“People will hate you, then worship you.”
Kino Lorber unveiled the official American trailer for the writer-director Bruno Dumontthe last job of France what stars LÃ©a Seydoux as a prominent television journalist struggling to balance his work and family life before a reckless accident turns his world upside down. The original French film premiered at the 2021 Cannes Film Festival and will be released in US theaters on December 10.
The film starts off satirically as it focuses on the life of famous journalist France de Meurs who hosts a studio TV show and does her fair share of reporting from the field. He’s a larger-than-life personality, relentlessly hunted down by the paparazzi and constantly featured in magazines while providing coverage in the middle of a war zone and keeping his family connections intact. Following a car accident where she hits a delivery boy, her mental state and life is turned upside down as she reflects on who she is and becomes embroiled in a bizarre love affair.
Described as “tragicomic”, France is Dumont’s take on how society can eat away at identity, especially in an era of constant media coverage, and is the 11th film he has written and directed. He is considered one of the greatest modern French filmmakers, winning numerous awards over the past two decades for The life of jesuss, Humanity, and Twenty-nine palm trees. His cinema Flanders earned him his second Cannes Grand Prix victory in 2006 and since then his films have been a staple at French film awards and festivals.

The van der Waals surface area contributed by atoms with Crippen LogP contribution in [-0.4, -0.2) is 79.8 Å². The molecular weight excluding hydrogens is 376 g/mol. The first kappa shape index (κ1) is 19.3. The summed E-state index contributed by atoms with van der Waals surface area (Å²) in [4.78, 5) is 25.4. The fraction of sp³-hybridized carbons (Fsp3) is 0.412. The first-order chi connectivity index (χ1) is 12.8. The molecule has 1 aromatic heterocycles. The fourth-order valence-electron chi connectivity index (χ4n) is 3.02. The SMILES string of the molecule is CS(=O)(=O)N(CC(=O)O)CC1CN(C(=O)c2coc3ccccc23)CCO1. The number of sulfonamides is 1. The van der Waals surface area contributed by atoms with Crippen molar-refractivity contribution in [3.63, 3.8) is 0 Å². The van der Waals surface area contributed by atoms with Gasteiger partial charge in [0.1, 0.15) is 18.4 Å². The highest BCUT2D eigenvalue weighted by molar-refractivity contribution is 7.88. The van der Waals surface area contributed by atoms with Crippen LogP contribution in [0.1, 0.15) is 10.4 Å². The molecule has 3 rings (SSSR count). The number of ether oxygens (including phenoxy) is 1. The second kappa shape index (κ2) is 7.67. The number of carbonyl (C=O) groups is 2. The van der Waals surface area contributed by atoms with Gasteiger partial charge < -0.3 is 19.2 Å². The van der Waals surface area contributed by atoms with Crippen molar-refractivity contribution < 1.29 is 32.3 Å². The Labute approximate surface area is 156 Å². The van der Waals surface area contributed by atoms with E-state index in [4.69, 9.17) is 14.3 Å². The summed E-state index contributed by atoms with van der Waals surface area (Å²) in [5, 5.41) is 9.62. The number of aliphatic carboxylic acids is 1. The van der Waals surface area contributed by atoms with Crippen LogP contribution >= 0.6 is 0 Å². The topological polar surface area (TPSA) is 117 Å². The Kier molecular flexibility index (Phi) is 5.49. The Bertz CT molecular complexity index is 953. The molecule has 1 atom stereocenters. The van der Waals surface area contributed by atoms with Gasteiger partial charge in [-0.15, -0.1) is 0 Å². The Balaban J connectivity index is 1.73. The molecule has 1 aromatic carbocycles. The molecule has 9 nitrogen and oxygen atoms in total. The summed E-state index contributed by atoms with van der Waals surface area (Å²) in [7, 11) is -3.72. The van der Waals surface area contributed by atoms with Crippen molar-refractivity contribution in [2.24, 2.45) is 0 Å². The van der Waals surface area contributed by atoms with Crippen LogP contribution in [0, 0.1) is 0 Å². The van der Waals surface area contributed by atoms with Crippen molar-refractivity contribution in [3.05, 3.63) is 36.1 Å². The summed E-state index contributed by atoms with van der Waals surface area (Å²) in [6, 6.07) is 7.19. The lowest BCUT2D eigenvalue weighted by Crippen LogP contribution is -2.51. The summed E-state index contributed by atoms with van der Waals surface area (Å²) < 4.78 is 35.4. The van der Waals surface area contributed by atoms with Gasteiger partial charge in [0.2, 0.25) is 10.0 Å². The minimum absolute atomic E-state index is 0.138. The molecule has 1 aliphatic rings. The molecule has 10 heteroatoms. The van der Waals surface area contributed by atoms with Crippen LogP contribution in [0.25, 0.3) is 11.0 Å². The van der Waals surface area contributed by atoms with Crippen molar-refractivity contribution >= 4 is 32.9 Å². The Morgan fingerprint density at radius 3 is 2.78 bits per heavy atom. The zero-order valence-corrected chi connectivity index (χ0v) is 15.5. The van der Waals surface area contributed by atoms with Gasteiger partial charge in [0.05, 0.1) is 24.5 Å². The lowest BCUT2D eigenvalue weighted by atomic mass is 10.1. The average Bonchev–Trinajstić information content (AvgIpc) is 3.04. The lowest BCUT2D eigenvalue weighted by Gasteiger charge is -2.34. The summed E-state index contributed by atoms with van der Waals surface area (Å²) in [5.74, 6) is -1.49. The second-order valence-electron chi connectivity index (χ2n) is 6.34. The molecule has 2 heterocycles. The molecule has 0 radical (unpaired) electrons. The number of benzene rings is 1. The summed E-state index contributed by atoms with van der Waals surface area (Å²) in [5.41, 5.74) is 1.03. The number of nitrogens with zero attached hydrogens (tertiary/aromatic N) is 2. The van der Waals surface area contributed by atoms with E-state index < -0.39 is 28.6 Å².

Seydoux’s year has been a whirlwind, most recently appearing as Madeleine Swann in No time to die, becoming the first James bond the interest of love must appear more than once in franchise history. France isn’t even her first journalist-centric play in 2021 as she joined Wes andersonthe recent movie of The French dispatch like prison guard Simone. She also appeared in two other French films, My wife’s story and Deception this year and should play in the next one David Cronenberg movie Crimes of the future.
France hits theaters in the United States on December 10 in New York and Los Angeles with a national release shortly thereafter. Check out the trailer below for Dumont’s tragic satire of the world of journalism:
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